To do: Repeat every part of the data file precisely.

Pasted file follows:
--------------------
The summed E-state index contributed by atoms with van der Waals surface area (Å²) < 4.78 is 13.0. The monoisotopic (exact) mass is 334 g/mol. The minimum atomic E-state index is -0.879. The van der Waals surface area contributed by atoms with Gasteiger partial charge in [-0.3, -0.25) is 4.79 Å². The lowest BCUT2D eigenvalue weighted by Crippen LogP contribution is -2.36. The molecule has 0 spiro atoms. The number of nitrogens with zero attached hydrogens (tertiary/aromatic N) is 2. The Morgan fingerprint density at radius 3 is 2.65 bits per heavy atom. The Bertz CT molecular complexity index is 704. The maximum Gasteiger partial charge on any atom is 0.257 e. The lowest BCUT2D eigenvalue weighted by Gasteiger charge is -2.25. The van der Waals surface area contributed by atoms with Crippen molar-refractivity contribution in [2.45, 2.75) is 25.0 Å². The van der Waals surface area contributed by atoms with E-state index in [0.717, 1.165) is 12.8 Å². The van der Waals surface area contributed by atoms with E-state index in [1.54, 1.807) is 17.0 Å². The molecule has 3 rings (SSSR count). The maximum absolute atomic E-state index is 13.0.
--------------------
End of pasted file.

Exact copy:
The summed E-state index contributed by atoms with van der Waals surface area (Å²) < 4.78 is 13.0. The monoisotopic (exact) mass is 334 g/mol. The minimum atomic E-state index is -0.879. The van der Waals surface area contributed by atoms with Gasteiger partial charge in [-0.3, -0.25) is 4.79 Å². The lowest BCUT2D eigenvalue weighted by Crippen LogP contribution is -2.36. The molecule has 0 spiro atoms. The number of nitrogens with zero attached hydrogens (tertiary/aromatic N) is 2. The Morgan fingerprint density at radius 3 is 2.65 bits per heavy atom. The Bertz CT molecular complexity index is 704. The maximum Gasteiger partial charge on any atom is 0.257 e. The lowest BCUT2D eigenvalue weighted by Gasteiger charge is -2.25. The van der Waals surface area contributed by atoms with Crippen molar-refractivity contribution in [2.45, 2.75) is 25.0 Å². The van der Waals surface area contributed by atoms with E-state index in [0.717, 1.165) is 12.8 Å². The van der Waals surface area contributed by atoms with E-state index in [1.54, 1.807) is 17.0 Å². The molecule has 3 rings (SSSR count). The maximum absolute atomic E-state index is 13.0.